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Abaqus: Heating of Ti plate using DFLUX subroutine:

Abaqus: Heating of Ti plate using DFLUX subroutine:

Abaqus: Heating of Ti plate using DFLUX subroutine:

Hi Friends, I am a beginner in the Abaqus and trying to understand the impact of different heat source on the metal plate. For the current case, I am using Gaussian distribution heat source to simulate the melting in the Ti plate. So my thermal model uses temperature-dependent specific heat, conductivity, latent heat and density. Also, the sample size of 0.8X0.8X0.4mm with the mesh size of 0.8/200. To give desired surface heat flux I am using DFLUX subroutine.

My units look consistent, I am using the metric standard where my conductivity varies from 4 to 40 W/mK wrt temp, Density 4400Kg/m3, specific heat order of 750 below MP and 950 J/Kg-K after MP. Attributes consider 0 K temperature and metric Boltzmann constant 5.67*10-8.

My model considers 70-watt Gaussian power with an effective diameter of 125micro-meter for 400 microseconds. Therefore I cannot change my maximum time increment beyond 400us. I am using DC3D8: An 8-node linear heat transfer brick.
Now the problem I am facing is the following:

1. The surface of model is exposed to a very high temperature but the temperature is not conducting to the next layer of nodes, please check the image. I read some journal where they reported that the depth of melting goes up to 120-200micron. My simulation shows just 2 microns. I have to know where I am doing wrong.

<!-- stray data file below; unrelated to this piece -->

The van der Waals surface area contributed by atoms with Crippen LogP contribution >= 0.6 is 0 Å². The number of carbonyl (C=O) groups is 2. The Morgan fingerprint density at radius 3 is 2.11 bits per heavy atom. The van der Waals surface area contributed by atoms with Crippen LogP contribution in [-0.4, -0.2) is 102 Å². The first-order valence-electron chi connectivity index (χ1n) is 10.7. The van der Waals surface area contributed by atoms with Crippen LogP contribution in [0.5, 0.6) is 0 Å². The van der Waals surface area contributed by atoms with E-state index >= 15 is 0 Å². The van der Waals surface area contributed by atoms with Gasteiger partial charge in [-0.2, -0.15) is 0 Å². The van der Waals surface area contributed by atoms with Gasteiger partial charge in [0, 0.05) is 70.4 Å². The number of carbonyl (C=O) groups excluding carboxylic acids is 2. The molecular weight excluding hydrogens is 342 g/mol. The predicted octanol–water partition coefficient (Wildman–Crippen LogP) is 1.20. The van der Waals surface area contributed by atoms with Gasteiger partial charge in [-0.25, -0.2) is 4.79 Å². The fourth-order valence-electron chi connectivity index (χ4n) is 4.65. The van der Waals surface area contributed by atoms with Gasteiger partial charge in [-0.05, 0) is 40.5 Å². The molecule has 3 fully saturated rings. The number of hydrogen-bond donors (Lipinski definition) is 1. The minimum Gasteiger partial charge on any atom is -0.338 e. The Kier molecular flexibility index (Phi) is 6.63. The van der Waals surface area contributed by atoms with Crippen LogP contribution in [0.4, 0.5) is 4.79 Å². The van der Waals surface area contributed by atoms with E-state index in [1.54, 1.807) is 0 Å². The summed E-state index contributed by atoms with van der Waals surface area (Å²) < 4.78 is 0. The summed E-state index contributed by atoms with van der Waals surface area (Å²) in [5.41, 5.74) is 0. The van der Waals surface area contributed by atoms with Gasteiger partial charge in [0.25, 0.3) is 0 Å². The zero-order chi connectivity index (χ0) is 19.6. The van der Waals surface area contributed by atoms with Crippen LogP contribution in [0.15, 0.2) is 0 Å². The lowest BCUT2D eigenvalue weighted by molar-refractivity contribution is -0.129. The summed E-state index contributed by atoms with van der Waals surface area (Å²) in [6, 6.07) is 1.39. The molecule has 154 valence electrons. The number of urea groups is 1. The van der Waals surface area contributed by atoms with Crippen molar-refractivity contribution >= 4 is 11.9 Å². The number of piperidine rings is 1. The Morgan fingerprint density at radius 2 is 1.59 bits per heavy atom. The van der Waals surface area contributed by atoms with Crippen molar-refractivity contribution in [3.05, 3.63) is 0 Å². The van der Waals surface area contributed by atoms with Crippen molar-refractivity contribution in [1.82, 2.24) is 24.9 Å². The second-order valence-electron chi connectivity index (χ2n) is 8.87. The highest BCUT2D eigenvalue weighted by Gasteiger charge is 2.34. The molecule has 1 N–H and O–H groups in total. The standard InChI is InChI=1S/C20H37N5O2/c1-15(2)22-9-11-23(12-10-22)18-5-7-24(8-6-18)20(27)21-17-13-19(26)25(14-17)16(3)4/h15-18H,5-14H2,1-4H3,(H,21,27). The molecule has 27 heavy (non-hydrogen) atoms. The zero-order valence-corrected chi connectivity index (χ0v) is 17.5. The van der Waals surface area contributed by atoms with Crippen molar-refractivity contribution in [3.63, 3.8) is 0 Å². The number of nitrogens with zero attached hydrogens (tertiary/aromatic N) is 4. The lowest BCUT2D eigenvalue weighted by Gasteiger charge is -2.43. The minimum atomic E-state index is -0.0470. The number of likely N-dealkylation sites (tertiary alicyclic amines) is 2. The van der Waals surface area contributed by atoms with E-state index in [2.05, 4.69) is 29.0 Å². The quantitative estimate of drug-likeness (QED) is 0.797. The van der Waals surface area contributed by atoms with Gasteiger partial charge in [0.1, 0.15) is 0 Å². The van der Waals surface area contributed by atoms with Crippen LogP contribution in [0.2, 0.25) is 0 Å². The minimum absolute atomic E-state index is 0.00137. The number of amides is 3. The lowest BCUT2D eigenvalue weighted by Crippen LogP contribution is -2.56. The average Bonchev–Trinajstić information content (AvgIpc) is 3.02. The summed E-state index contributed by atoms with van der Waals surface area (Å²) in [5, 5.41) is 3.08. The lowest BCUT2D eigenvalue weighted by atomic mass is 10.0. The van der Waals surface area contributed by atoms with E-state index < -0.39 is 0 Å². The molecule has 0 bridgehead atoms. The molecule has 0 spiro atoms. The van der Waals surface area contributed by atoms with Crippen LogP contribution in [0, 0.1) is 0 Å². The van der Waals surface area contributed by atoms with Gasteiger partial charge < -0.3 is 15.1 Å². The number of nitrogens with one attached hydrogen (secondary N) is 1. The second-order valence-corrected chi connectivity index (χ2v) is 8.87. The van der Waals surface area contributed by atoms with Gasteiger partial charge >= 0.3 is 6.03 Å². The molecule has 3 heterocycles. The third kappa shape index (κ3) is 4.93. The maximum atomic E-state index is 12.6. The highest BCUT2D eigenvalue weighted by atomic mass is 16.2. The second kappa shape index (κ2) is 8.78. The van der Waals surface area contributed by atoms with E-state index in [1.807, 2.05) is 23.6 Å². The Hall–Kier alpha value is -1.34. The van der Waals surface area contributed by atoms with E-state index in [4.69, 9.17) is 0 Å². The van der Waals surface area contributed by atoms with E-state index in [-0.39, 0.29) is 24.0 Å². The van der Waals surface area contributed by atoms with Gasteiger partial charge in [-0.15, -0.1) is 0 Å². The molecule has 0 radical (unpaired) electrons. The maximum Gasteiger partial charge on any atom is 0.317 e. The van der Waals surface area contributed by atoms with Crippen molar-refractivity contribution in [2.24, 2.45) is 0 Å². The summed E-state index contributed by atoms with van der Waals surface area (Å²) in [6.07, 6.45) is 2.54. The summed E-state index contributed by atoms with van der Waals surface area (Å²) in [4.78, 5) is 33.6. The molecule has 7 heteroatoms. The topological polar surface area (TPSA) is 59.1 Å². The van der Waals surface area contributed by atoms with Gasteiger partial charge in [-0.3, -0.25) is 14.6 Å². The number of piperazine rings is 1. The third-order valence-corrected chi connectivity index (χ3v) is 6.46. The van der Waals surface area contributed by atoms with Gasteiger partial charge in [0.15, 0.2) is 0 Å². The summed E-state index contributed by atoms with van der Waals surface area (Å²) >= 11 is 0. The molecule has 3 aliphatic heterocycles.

2. Simulation is not completing, either it says time step is too big (for fixed time step) or it says Too many attempts made for this increment (Automatic steps). I used other time steps and mesh size it solves but I don't know what I am doing and why I am doing? If you can explain or give some reference from where I can read and learn how to adjust the step size?.

RE: Abaqus: Heating of Ti plate using DFLUX subroutine:

Welding, Bonding & Fastener engineering is probably not the best place to ask this.

"Everyone is entitled to their own opinions, but they are not entitled to their own facts."

RE: Abaqus: Heating of Ti plate using DFLUX subroutine:


I used Abaqus extensively when I was at University, and I encountered many technical issues over various topics. The best way to troubleshoot your model is to find an extremely simplified version of your problem that satisfactorily converges,and extend the complexity incrementally, unless you are conducting something that doesn't require convergence like an element stability problem, XFEM cracking, or element enrichment/failure. There are a great number of variables which may be the cause of your nonconvergence, many of which I'm totally unfamiliar with. I imagine that you have already studied this person's tutorial?

https://www.youtube.com/watch?v=3CoErpKTpV4 "ABAQUS Tutorial | Welding Analysis with DFLUX subroutine | Coupled Temp-Displacement | 16-25"

He used a series of coupled temperature displacement steps with C3D8T elements. It has always been very difficult to find answers to problems like this because you are interested in a very specific field which requires advanced theoretics.

"I used other time steps and mesh size it solves but I don't know what I am doing and why I am doing?" This is not an acceptable answer for a boss or evaluation committee. Please be very careful in your reporting.

I'd also like to say, if you do not fully understand the theoretics (elasticity, plasticity, PDEs within heat transfer, etc.), and their implications/limitations within the finite element analysis framework, then you are only using ABAQUS to create pretty pictures, which is deceptive at best. I used to see this all the time at academic conferences, and it puts you in a very vulnerable position if you can't satisfactorily explain even a tiny portion of your model. I don't mean to sound grim, and I wish you the best of luck, but I've seen too much fraudulent "research" over the years disguised behind a facade of beautiful contour plots.

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